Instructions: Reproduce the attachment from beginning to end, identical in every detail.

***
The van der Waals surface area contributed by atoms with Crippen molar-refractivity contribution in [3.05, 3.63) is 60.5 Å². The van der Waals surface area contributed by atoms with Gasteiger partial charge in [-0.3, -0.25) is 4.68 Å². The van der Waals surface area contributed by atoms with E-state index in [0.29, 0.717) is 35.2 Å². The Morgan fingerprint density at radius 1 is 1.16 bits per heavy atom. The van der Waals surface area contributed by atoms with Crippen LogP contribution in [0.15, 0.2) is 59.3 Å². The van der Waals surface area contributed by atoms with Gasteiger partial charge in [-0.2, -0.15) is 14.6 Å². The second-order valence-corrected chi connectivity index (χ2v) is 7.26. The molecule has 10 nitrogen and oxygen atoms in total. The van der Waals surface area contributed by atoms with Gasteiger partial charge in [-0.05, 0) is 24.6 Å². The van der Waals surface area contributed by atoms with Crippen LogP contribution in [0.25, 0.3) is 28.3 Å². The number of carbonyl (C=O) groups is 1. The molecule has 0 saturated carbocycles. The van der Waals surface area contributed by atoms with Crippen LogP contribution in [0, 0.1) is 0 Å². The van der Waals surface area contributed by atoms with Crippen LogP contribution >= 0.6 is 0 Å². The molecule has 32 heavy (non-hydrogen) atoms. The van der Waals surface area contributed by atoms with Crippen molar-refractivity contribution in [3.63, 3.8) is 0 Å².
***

The van der Waals surface area contributed by atoms with Crippen molar-refractivity contribution in [3.05, 3.63) is 60.5 Å². The van der Waals surface area contributed by atoms with Gasteiger partial charge in [-0.3, -0.25) is 4.68 Å². The van der Waals surface area contributed by atoms with E-state index in [0.29, 0.717) is 35.2 Å². The Morgan fingerprint density at radius 1 is 1.16 bits per heavy atom. The van der Waals surface area contributed by atoms with Crippen LogP contribution in [0.15, 0.2) is 59.3 Å². The van der Waals surface area contributed by atoms with Gasteiger partial charge in [-0.2, -0.15) is 14.6 Å². The second-order valence-corrected chi connectivity index (χ2v) is 7.26. The molecule has 10 nitrogen and oxygen atoms in total. The van der Waals surface area contributed by atoms with Gasteiger partial charge in [-0.05, 0) is 24.6 Å². The van der Waals surface area contributed by atoms with Crippen LogP contribution in [0.25, 0.3) is 28.3 Å². The number of carbonyl (C=O) groups is 1. The molecule has 0 saturated carbocycles. The van der Waals surface area contributed by atoms with Crippen LogP contribution in [0, 0.1) is 0 Å². The van der Waals surface area contributed by atoms with Crippen LogP contribution >= 0.6 is 0 Å². The molecule has 32 heavy (non-hydrogen) atoms. The van der Waals surface area contributed by atoms with Crippen molar-refractivity contribution in [3.63, 3.8) is 0 Å².